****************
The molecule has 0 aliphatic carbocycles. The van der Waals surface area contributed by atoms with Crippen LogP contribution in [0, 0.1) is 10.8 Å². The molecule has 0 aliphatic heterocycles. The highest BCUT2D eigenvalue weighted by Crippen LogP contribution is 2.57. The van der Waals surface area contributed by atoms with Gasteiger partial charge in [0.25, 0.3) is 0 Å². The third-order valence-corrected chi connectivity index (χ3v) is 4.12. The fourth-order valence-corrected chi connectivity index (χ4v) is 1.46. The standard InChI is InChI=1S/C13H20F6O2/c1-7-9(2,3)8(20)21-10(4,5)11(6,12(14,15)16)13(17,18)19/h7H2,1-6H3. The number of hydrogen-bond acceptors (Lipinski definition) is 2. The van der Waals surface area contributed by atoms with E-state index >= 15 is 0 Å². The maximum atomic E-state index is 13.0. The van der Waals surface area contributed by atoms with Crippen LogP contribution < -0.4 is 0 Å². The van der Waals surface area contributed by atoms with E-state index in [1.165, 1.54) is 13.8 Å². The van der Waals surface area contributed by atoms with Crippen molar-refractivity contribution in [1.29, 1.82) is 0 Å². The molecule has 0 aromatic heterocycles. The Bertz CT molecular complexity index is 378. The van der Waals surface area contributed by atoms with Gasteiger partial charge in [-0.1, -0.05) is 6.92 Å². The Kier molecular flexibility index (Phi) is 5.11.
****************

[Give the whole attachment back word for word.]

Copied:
The molecule has 0 aliphatic carbocycles. The van der Waals surface area contributed by atoms with Crippen LogP contribution in [0, 0.1) is 10.8 Å². The molecule has 0 aliphatic heterocycles. The highest BCUT2D eigenvalue weighted by Crippen LogP contribution is 2.57. The van der Waals surface area contributed by atoms with Gasteiger partial charge in [0.25, 0.3) is 0 Å². The third-order valence-corrected chi connectivity index (χ3v) is 4.12. The fourth-order valence-corrected chi connectivity index (χ4v) is 1.46. The standard InChI is InChI=1S/C13H20F6O2/c1-7-9(2,3)8(20)21-10(4,5)11(6,12(14,15)16)13(17,18)19/h7H2,1-6H3. The number of hydrogen-bond acceptors (Lipinski definition) is 2. The van der Waals surface area contributed by atoms with E-state index >= 15 is 0 Å². The maximum atomic E-state index is 13.0. The van der Waals surface area contributed by atoms with Crippen LogP contribution < -0.4 is 0 Å². The van der Waals surface area contributed by atoms with E-state index in [1.165, 1.54) is 13.8 Å². The van der Waals surface area contributed by atoms with Crippen molar-refractivity contribution in [1.29, 1.82) is 0 Å². The molecule has 0 aromatic heterocycles. The Bertz CT molecular complexity index is 378. The van der Waals surface area contributed by atoms with Gasteiger partial charge in [-0.1, -0.05) is 6.92 Å². The Kier molecular flexibility index (Phi) is 5.11.